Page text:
Death of California Board of Equalization: SB 86 and AB 102

The Board of Equalization is dead.  Thanks to the Democrats, bureaucrats, instead of elected officials will decide tax cases.  In a comparatively short time—a whole government agency, elected by the people exists, now, in name only.

“Senate Bill 86 and AB 102 drastically change the way California has administered and collected numerous taxes and fees for the last 138 years. The Board of Equalization has four elected members, the State Controller serving as the fifth member, 4,700 employees, and hundreds of thousands of permit holders who provide over $60 billion (or 1/3) of California’s revenue. The Board of Equalization to date has taken concrete steps toward addressing the issues facing the agency and believes that more time should be given for the benefit of all California taxpayers.

KEY POLICY CONCERNS

Decisions of This Magnitude Do Not Belong in a Budget Bill 

Legislation enacted by the California Legislature is fully discussed and vetted through the committee process and a full floor vote in both the Assembly and Senate. SB 86 and AB 102 offer a sweeping change to one of government’s core functions – tax collection – through the budget process. In this process, there is little to no opportunity for public comment. As discussed below, the Legislature only has until midnight on June 15 to enact a budget bill. This leaves an important policy decision with far reaching consequences in a rushed position. Policy issues of far reaching importance should receive, and deserve, the benefit of the full committee and floor vote process. For these reasons, SB 86 and AB 102 should not be included in the 2017 budget. More time should be allowed for a deliberative process where taxpayers and legislators have a better opportunity to fully weigh the issues concerning the Board of Equalization.”

Guess the idea of an independent tax agency is not what the Democrats want—this is more “deep State” powers in the hands of a few, nameless, faceless folks that answer to the unions and Democrat Party, not the people of California.  Notice the media barely mentioned this coup against the voters of California.  The measure passed, is in the budget which Brown is going to sign—killing off more checks and balances.  Angry yet?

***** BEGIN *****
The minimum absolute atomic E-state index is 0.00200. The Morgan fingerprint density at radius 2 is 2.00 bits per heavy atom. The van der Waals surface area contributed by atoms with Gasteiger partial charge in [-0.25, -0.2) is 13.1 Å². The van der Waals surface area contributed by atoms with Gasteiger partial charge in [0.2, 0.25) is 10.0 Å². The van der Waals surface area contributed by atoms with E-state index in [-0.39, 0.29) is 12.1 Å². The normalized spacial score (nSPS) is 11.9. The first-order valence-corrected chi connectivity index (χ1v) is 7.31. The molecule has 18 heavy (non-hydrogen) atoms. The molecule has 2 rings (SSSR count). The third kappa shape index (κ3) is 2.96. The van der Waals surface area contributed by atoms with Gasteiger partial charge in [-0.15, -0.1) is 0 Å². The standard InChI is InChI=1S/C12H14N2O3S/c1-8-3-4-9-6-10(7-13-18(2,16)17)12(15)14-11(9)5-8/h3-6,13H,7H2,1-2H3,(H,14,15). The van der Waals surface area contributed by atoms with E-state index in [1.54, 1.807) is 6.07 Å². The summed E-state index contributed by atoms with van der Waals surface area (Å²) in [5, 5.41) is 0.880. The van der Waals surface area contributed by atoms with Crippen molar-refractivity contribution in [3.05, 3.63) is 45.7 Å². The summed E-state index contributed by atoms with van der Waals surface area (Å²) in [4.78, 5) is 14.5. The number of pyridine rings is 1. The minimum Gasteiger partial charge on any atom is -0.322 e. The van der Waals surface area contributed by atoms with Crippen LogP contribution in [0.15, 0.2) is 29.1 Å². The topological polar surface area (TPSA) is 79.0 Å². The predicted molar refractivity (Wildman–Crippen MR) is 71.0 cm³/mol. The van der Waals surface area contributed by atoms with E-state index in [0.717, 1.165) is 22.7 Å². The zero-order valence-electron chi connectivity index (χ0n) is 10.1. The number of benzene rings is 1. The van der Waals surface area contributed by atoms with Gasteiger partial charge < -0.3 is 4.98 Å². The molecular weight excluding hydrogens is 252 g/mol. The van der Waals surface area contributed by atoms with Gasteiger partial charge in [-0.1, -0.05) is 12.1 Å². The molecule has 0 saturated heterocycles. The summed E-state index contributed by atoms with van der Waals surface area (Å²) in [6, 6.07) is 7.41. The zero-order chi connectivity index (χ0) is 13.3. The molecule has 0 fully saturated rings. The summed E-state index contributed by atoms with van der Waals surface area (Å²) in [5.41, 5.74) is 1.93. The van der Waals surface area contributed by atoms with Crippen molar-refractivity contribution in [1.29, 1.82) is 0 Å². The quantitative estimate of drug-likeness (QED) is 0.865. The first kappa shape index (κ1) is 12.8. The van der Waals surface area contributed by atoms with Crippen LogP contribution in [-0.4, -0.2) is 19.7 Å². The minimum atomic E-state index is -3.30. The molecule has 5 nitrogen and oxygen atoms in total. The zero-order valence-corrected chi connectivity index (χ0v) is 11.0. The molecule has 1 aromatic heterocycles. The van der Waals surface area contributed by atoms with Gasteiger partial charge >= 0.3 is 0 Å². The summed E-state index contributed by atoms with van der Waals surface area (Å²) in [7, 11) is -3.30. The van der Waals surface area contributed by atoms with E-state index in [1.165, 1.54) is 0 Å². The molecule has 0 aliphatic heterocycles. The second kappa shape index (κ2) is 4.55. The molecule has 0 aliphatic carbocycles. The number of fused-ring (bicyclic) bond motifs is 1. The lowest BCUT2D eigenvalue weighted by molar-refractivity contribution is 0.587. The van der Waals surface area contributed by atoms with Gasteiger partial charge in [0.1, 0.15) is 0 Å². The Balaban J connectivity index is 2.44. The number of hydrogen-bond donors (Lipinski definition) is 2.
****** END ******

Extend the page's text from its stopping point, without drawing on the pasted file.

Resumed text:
Tax

 

 

 

 

 

 

 

MEMORANDUM

 

Date:               June 13, 2017

 

To:                   Members, California State Legislature

 

From:              Diane Harkey, Chairwoman, State Board of                                 Equalization

 

Subject:           OPPOSITION to SB 86 and AB 102

 

BACKGROUND

 

Senate Bill 86 and AB 102 drastically change the way California has administered and collected numerous taxes and fees for the last 138 years. The Board of Equalization has four elected members, the State Controller serving as the fifth member, 4,700 employees, and hundreds of thousands of permit holders who provide over $60 billion (or 1/3) of California’s revenue. The Board of Equalization to date has taken concrete steps toward addressing the issues facing the agency and believes that more time should be given for the benefit of all California taxpayers.

 

KEY POLICY CONCERNS

 

Decisions of This Magnitude Do Not Belong in a Budget Bill 

Legislation enacted by the California Legislature is fully discussed and vetted through the committee process and a full floor vote in both the Assembly and Senate. SB 86 and AB 102 offer a sweeping change to one of government’s core functions – tax collection – through the budget process. In this process, there is little to no opportunity for public comment. As discussed below, the Legislature only has until midnight on June 15 to enact a budget bill. This leaves an important policy decision with far reaching consequences in a rushed position. Policy issues of far reaching importance should receive, and deserve, the benefit of the full committee and floor vote process. For these reasons, SB 86 and AB 102 should not be included in the 2017 budget. More time should be allowed for a deliberative process where taxpayers and legislators have a better opportunity to fully weigh the issues concerning the Board of Equalization.

 

Disruption to Revenue Collection

The revenue collected and administered by the Board of Equalization helps to pay for many of the things Californians rely on including our roads, public safety personnel, and our school system and teachers. Because this bill shifts core BOE responsibilities to a new body with a very short time frame to adjust, disruption to these programs and California’s budgetary schema could face delays, setbacks and disruption to the detriment of Californians. As noted above, giving this policy more time for deliberation, public comment and review could ensure that Californians and their government bodies which serve them do not face any unforeseen hardships as a result of a new tax collection and administration system.

 

Investigatory Powers

The ability for elected board members to inquire about tax issues before the BOE is a critically important function enshrined in statute per Section 15623 of the Government Code. SB 86 and AB 102 would remove this function as of July 1, 2017, less than three weeks from today. As noted above, the Board has taken steps to ensure that Board Members do not direct a conclusion or request a result be mandated in a tax matter before the Board. The ability to investigate per Section 15623 is an important tool for elected Board Members for two key reasons. First, it ensures taxpayers have an avenue if any abuse is occurring. Second, it strengthens the relationship between elected Board Members and the agency by ensuring an open line of communication.